Wednesday, January 8, 2014

Aeterno Blade Demo Impressions


A demo for Aeterno Blade recently hit the eShop, with a price yet to be declared as it's still apparently in its early stages. It's being developed by Corecell Technology and published by Arc System Works. It's billed as a 3D Action Platformer and resembles the older Castlevania titles, before huge, sprawling maps were introduced. This is more of an arcade experience, with distinct stages with a performance ranking at the end of each. 
For an eShop title, Aeterno Blade is visually very impressive. Character models are well detailed, and we're treated with a nice-looking cinematic at the start. Nothing incredible, but more than one might expect from a largely unknown company. Unfortunately, in its current state, it looks a lot better than it plays. 

It seems Corecell are putting presentation ahead of gameplay with Aeterno Blade. It just feels unpolished, and a little sluggish. Freyja, our protagonist, is armed with a number of different flashy attack sequences that can be thrown out in rapid succession, while enemies seem to attack once per second, at most. This turns it into a mindless button masher with pretty visuals, but little sense of reward. These skills, as well as four basic stats, can be strengthened as Freyja levels up. She can also equip various trinkets that increase hit points and mana, among other things. It's all pretty standard.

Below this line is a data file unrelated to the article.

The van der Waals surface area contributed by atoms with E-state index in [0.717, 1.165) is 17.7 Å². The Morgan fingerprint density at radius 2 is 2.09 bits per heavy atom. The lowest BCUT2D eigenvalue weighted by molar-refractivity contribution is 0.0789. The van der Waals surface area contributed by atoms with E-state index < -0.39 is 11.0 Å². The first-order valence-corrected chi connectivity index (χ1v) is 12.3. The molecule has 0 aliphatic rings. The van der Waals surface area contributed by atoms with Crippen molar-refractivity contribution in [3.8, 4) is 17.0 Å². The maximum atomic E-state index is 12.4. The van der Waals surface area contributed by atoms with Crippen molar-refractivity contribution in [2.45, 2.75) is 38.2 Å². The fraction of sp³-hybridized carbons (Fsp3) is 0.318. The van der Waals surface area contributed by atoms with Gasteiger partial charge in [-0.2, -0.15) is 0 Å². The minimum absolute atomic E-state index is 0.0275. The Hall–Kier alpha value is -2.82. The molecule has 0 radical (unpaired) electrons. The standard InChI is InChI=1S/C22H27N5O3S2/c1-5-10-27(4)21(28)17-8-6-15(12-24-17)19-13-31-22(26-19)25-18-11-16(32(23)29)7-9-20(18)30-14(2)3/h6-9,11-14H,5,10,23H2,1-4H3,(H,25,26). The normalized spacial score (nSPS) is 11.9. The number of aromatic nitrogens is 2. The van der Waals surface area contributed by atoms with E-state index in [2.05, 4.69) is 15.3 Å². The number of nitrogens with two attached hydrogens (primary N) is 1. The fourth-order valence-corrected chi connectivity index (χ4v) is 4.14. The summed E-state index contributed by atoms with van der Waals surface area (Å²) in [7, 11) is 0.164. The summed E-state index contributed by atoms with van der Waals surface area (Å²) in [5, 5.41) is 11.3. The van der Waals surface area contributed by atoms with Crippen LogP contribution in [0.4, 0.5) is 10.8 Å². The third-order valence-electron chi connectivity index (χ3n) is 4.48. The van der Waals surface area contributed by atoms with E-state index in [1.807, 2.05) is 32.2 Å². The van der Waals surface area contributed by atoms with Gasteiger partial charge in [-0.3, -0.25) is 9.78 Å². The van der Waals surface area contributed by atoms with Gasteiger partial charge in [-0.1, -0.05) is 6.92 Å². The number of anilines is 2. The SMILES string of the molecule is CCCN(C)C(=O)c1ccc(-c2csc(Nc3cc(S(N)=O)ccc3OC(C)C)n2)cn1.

Aeterno Blade has a time-rewind mechanic that, while not completely original, is used in clever ways. Upon death, the player can rewind the clock on Freyja's blade to reverse the events leading to her death, essentially acting as an extra life. This mechanic uses a significant amount of mana, which recharges slowly over time. Later in the stage we gain the ability to reverse time at the push of a button while being able to move freely, but objects that blink green are unaffected. This is used to access a previously out of reach area by reversing one moving platform in order to make it cross paths with a timeless one. Seeing how this is used in later levels is almost more compelling a reason to play the game than the combat itself.  

Braid crossed with Castlevania is a game I can get behind, so I won't write it off just yet. In its current state, it would be well worth a few bucks but given the level of production it'll probably be around the ten dollar mark. Hopefully the folks are Corecell can turn this into a game worthy of that price tag.

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